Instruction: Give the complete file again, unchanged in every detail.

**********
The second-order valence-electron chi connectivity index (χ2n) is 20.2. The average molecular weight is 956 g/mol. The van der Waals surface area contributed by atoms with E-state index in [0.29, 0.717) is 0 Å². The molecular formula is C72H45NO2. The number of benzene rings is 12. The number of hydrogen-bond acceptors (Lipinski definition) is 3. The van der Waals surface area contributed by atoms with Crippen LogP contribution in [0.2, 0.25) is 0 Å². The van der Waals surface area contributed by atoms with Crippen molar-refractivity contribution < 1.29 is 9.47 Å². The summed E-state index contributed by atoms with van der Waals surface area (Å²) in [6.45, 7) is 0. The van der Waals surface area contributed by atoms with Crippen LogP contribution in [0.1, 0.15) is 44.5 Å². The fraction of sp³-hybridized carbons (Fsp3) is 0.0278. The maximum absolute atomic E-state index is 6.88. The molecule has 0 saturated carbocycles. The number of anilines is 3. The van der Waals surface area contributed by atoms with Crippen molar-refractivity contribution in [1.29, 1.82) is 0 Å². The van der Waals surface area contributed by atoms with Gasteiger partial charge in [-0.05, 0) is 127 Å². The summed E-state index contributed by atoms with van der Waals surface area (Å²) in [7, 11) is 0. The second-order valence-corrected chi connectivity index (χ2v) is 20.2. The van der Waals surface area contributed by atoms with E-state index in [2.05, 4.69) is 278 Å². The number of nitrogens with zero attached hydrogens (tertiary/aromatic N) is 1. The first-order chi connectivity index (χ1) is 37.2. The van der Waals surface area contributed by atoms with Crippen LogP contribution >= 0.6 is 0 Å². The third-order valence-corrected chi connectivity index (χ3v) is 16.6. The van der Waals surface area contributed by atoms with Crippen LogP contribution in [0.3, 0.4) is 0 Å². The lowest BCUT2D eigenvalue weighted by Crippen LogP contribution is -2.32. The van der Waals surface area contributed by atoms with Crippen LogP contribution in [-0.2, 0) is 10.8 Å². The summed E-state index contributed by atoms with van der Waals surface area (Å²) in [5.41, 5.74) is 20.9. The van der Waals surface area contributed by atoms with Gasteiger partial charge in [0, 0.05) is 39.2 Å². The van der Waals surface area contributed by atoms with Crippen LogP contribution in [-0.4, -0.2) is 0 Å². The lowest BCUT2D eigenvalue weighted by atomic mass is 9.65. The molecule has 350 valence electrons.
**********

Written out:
The second-order valence-electron chi connectivity index (χ2n) is 20.2. The average molecular weight is 956 g/mol. The van der Waals surface area contributed by atoms with E-state index in [0.29, 0.717) is 0 Å². The molecular formula is C72H45NO2. The number of benzene rings is 12. The number of hydrogen-bond acceptors (Lipinski definition) is 3. The van der Waals surface area contributed by atoms with Crippen LogP contribution in [0.2, 0.25) is 0 Å². The van der Waals surface area contributed by atoms with Crippen molar-refractivity contribution < 1.29 is 9.47 Å². The summed E-state index contributed by atoms with van der Waals surface area (Å²) in [6.45, 7) is 0. The van der Waals surface area contributed by atoms with Crippen LogP contribution in [0.1, 0.15) is 44.5 Å². The fraction of sp³-hybridized carbons (Fsp3) is 0.0278. The maximum absolute atomic E-state index is 6.88. The molecule has 0 saturated carbocycles. The number of anilines is 3. The van der Waals surface area contributed by atoms with Crippen molar-refractivity contribution in [1.29, 1.82) is 0 Å². The van der Waals surface area contributed by atoms with Gasteiger partial charge in [-0.05, 0) is 127 Å². The summed E-state index contributed by atoms with van der Waals surface area (Å²) in [7, 11) is 0. The second-order valence-corrected chi connectivity index (χ2v) is 20.2. The van der Waals surface area contributed by atoms with E-state index in [2.05, 4.69) is 278 Å². The number of nitrogens with zero attached hydrogens (tertiary/aromatic N) is 1. The first-order chi connectivity index (χ1) is 37.2. The van der Waals surface area contributed by atoms with Crippen LogP contribution >= 0.6 is 0 Å². The third-order valence-corrected chi connectivity index (χ3v) is 16.6. The van der Waals surface area contributed by atoms with Crippen LogP contribution in [0.3, 0.4) is 0 Å². The lowest BCUT2D eigenvalue weighted by Crippen LogP contribution is -2.32. The van der Waals surface area contributed by atoms with Crippen LogP contribution in [-0.2, 0) is 10.8 Å². The summed E-state index contributed by atoms with van der Waals surface area (Å²) in [5.41, 5.74) is 20.9. The van der Waals surface area contributed by atoms with Gasteiger partial charge in [0, 0.05) is 39.2 Å². The van der Waals surface area contributed by atoms with Crippen LogP contribution in [-0.4, -0.2) is 0 Å². The lowest BCUT2D eigenvalue weighted by atomic mass is 9.65. The molecule has 350 valence electrons.